The Complexity of Low Back Pain
- Posted on: Apr 21 2021
Low back pain is one of the most common reasons why the general population seek physical therapy. In recent years, there has been a significant increase in the use of MRI’s, spinal injections and various medications in order to provide patients with a pathoanatomocal explanation as to why they are feeling their pain and to provide immediate pain relief as well. However, studies have shown that abnormal MRI findings are not the best predictors of low back pain. Evidence has shown that most of these abnormal MRI findings are also common in people who have no symptoms whatsoever. This is why many approaches to treating low back pain such as cortisone injections or epidurals only tend to provide patients with short term relief.
There is a growing belief amongst clinicians that low back pain is a multidimensional disorder. While tissue or joint related pathology may be a factor, this should not be attributed as the only cause of pain. Various studies have shown that low back pain can be viewed as a protective mechanism produced by the body’s systems in response to perceived levels of danger, threat, or disruption in homeostasis, which is the physiological state of balance between various elements in the body. In light of this knowledge, many clinicians believe that low back pain is influenced by a plethora of factors such as levels of physical fitness, exposure to lifting/loading, psychological states and emotions, stress levels at work and at home, sleeping habits, amount of activity in a day, and other illnesses that may also be present such as obesity. In addition, there are also those factors that cannot be modified such as genetics, age, sex, etc. This is why it is important for clinicians to ensure that the patient is evaluated and treated in a holistic manner, in such a way as to not only focus on musculoskeletal factors. It is also important to establish efficient communication in order to provide education on pain science, avoidant and protective behaviors that may be detrimental to the spine, and improved sleep and dietary routines.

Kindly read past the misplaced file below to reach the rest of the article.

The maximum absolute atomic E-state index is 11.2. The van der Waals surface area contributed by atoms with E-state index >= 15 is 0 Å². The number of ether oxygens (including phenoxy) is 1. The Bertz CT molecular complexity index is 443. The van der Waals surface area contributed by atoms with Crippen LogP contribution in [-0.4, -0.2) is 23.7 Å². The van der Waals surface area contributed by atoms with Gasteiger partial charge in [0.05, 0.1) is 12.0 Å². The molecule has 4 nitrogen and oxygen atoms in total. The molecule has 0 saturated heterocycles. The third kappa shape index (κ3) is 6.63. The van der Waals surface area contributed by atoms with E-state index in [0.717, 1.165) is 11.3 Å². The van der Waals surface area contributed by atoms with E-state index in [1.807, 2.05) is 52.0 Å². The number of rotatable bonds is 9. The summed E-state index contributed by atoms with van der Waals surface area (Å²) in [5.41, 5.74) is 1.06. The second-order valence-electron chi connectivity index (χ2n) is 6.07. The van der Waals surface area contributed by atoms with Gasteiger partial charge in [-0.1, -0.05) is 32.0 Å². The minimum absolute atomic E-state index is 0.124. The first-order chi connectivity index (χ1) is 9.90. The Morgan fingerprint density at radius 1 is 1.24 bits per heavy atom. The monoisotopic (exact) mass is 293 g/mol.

Posted in: Low Back